The Long Road To Ottawa

Create: 12/01/2015 - 19:22

Congratulations to the Omushkegowuk Walkers for making their trek to Ottawa all the way from Attawapiskat.
These walkers represent our ability to exercise our democratic right to protest peacefully.
That is a big deal these days when governments in our country and others are eroding a lot of rights, freedoms and responsibilities to its citizens. A lot of things are changing in the world and in our very own country but it seems that most people just look the other way and don’t think it is important to voice their opinions. So, I am proud of the four original core group of walkers Danny Metatawabin of Fort Albany and Attawapiskat trekkers Paul Mattinas, Brian Okimaw and Remi Nakogee. Many others joined them on the way. They struggled for almost two months over 1,700 kilometers to walk through freezing temperatures and severe winter weather. You can view the group’s facebook page by searching for “Reclaiming Our Steps Past Present Future.”
Many First Nations across the country have not been dealt with fairly when it comes to their treaty rights and the walkers decided that a peaceful protest would bring some attention to this situation. First Nations have very few avenues open to them when it comes to lobbying the government. Big money concerns like oil, forestry, manufacturing of all sorts and financial institutions have huge budgets to spend on lobbying the government in their interests. First Nation people and the average non-Native Canadian have very little voice when it comes to any type of lobbying. People will claim that First Nation political organizations have big budgets for lobbying but in comparison to all of the other lobby sectors, they pale in comparison.
The best way that First Nation people have to bring attention to any issues is of course through our representatives with political organizations like the Assembly of First Nations (AFN), Chiefs of Ontario (COO), Nishnawbe-Aski Nation (NAN), Mushkegowuk Council and many other such groups across the country. Due to limited budgets compared to the other sectors that lobby the government, most Native people realize that peaceful demonstration is a good way to bring attention to First Nation issues. The Idle No More movement came out of dissatisfaction from Native people across Canada with the plight of First Nation communities and also with the many changes in laws protecting our lands, rivers and lakes. They are still alive and well and you can check out their website at:
There are many First Nation organizations working for their communities and making agreements with private sector resource developers where there is mutual respect and a willingness to share. This is a relatively new concept in the country as in the past just a couple of decades ago this was not happening. While billions of dollars in resource development were filling the pockets of a very few right in our own back yards, nothing was being shared with Native people and very few employment opportunities were available. I don’t blame many of my people if they are bitter about the past and having to endure difficult lives on reserves while people lived with much more affluence in non-Native communities not far away.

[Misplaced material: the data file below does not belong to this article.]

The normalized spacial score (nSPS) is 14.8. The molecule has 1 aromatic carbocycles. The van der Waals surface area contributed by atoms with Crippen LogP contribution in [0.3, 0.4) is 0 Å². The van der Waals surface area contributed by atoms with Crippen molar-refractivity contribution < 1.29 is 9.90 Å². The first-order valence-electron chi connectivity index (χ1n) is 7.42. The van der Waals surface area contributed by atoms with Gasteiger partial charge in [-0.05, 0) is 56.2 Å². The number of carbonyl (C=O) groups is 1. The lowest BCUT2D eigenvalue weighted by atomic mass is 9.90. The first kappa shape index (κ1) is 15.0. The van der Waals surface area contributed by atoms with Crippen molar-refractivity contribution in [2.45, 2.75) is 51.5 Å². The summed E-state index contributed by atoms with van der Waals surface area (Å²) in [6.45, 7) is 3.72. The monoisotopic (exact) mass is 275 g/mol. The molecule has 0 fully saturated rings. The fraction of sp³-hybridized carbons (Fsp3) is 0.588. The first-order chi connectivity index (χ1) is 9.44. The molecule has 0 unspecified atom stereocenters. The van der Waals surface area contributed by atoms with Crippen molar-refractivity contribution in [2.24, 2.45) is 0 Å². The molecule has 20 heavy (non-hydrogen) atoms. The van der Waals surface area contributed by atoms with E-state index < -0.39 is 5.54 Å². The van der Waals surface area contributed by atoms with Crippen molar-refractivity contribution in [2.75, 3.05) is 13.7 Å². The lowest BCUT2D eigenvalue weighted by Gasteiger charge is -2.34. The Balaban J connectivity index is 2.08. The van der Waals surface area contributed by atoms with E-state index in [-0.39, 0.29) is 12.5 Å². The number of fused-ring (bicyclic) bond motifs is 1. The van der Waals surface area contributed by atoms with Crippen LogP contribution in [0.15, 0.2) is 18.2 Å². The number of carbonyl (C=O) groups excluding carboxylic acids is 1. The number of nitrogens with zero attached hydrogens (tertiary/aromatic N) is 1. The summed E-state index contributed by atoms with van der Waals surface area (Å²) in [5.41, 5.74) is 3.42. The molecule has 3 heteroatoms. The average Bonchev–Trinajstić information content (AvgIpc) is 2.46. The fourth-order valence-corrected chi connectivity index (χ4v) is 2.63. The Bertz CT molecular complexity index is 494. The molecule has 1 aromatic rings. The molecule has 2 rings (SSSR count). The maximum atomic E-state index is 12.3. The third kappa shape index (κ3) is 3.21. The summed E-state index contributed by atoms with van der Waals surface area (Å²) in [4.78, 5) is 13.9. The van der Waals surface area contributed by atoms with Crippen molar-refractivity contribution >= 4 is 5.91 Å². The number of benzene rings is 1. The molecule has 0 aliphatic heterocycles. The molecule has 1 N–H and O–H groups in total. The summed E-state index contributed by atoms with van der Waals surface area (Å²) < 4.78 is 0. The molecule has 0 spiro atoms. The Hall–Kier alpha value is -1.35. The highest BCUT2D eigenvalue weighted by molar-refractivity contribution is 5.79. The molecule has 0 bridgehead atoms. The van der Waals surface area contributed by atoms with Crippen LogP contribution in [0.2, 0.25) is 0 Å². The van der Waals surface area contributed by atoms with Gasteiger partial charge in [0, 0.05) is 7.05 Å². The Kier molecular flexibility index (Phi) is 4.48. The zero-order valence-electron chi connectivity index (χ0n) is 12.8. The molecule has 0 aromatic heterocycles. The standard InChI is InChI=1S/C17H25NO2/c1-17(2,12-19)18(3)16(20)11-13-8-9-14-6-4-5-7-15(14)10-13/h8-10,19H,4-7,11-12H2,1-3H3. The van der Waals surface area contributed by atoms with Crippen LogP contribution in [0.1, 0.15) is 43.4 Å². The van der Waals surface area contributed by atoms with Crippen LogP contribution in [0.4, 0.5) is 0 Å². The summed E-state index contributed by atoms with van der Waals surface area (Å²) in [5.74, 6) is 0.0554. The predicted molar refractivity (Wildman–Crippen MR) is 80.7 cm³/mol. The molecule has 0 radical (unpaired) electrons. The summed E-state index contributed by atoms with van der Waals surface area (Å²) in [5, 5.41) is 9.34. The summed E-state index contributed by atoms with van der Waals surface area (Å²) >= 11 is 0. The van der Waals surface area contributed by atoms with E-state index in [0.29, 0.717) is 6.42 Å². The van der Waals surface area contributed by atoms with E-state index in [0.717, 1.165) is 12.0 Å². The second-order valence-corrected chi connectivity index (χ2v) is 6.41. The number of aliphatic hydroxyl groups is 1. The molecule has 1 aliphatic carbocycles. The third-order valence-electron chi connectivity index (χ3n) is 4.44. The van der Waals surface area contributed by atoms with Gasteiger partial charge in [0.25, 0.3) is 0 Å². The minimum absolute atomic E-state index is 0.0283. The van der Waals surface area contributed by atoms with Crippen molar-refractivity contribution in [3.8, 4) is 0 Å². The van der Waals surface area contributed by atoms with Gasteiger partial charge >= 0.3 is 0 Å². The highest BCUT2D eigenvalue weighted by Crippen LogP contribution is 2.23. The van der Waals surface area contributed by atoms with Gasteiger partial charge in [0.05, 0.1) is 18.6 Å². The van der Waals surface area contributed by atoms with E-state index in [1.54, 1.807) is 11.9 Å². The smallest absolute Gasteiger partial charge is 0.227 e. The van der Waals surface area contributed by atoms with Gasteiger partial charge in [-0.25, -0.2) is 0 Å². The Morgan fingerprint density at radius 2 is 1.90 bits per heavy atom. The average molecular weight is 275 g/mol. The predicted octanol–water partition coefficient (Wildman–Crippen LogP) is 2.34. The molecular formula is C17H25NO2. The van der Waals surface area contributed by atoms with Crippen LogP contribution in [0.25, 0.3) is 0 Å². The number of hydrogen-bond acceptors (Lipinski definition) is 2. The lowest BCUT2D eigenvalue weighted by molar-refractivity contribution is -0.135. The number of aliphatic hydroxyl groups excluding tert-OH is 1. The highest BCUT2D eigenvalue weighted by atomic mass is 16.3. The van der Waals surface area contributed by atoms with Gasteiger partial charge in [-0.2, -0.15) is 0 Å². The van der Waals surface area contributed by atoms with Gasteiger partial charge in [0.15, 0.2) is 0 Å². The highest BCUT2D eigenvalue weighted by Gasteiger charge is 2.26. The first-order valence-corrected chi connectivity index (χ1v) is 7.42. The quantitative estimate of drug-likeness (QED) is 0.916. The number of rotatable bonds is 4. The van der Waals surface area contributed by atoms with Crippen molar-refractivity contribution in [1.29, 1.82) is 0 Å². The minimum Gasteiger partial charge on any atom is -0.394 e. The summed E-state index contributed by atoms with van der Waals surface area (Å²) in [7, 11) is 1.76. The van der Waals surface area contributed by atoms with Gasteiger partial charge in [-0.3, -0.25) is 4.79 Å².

The fact is that there are still many First Nation communities that don’t have proper housing, decent water to drink or employment and education opportunities. This is changing as my people in growing numbers are getting an education and becoming doctors, lawyers, managers, accountants and teachers. When I look at the First Nation organizations that exist in Canada today I see many well-educated, articulate professionals who are dealing with governments and corporations in making life better for Native people across the country. We are getting smarter in the European way of living as the years go on while at the same time in many cases keeping our traditions and culture alive. Native people have a huge interest in this wide breadth of land we call Canada and we want to participate in all the development that takes place and receive all possible benefits we can from initiatives that are mostly involved in resource development and business. However, we want to do this in a way that our participation has something to do with protecting the land, the water and the animals. We only have one planet earth and we must take care of our home for future generations.
I know how difficult life is on a Canadian First Nation and I understand that we are still in the early stages of dealing with so many issues including residential school, the 60s scoop, drug and alcohol abuse and the lack of education and motivation.
Still, I am hopeful that we are on the right track and I am very proud of those Native people that stand up to be heard in peaceful demonstration. This is our role in helping all Canadians make sure that we do not head into a slippery hole where our democratic rights are eroded and our society changed for the worse. My heartfelt thanks to all the Omushkegowuk Walkers for trekking in peace and respect to Ottawa. Let’s hope that their voices are

See also

12/01/2015 - 19:37
12/01/2015 - 19:37
12/01/2015 - 19:37
12/01/2015 - 19:37